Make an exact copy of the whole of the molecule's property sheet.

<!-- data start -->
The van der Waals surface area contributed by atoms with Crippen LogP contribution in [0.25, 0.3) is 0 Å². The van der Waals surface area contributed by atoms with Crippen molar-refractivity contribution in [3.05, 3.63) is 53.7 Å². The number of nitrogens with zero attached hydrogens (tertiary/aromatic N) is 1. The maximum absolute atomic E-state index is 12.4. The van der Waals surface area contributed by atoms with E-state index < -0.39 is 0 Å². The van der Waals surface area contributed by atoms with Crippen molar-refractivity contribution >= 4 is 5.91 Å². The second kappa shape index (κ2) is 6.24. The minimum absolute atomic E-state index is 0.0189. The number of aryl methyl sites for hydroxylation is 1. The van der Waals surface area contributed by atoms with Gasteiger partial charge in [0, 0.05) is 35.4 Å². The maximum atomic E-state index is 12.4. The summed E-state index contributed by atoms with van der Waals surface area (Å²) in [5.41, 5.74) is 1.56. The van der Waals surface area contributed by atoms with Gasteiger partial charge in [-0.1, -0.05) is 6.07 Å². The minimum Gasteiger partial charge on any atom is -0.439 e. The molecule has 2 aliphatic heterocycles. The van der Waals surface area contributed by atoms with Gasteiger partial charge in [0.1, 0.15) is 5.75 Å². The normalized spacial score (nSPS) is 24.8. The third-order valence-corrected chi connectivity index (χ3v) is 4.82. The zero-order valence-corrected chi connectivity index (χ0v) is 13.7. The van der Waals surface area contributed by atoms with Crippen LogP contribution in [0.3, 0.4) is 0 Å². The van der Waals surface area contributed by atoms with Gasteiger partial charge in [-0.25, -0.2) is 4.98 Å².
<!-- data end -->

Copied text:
The van der Waals surface area contributed by atoms with Crippen LogP contribution in [0.25, 0.3) is 0 Å². The van der Waals surface area contributed by atoms with Crippen molar-refractivity contribution in [3.05, 3.63) is 53.7 Å². The number of nitrogens with zero attached hydrogens (tertiary/aromatic N) is 1. The maximum absolute atomic E-state index is 12.4. The van der Waals surface area contributed by atoms with E-state index < -0.39 is 0 Å². The van der Waals surface area contributed by atoms with Crippen molar-refractivity contribution >= 4 is 5.91 Å². The second kappa shape index (κ2) is 6.24. The minimum absolute atomic E-state index is 0.0189. The number of aryl methyl sites for hydroxylation is 1. The van der Waals surface area contributed by atoms with Gasteiger partial charge in [0, 0.05) is 35.4 Å². The maximum atomic E-state index is 12.4. The summed E-state index contributed by atoms with van der Waals surface area (Å²) in [5.41, 5.74) is 1.56. The van der Waals surface area contributed by atoms with Gasteiger partial charge in [-0.1, -0.05) is 6.07 Å². The minimum Gasteiger partial charge on any atom is -0.439 e. The molecule has 2 aliphatic heterocycles. The van der Waals surface area contributed by atoms with Gasteiger partial charge in [0.1, 0.15) is 5.75 Å². The normalized spacial score (nSPS) is 24.8. The third-order valence-corrected chi connectivity index (χ3v) is 4.82. The zero-order valence-corrected chi connectivity index (χ0v) is 13.7. The van der Waals surface area contributed by atoms with Crippen LogP contribution in [0.3, 0.4) is 0 Å². The van der Waals surface area contributed by atoms with Gasteiger partial charge in [-0.25, -0.2) is 4.98 Å².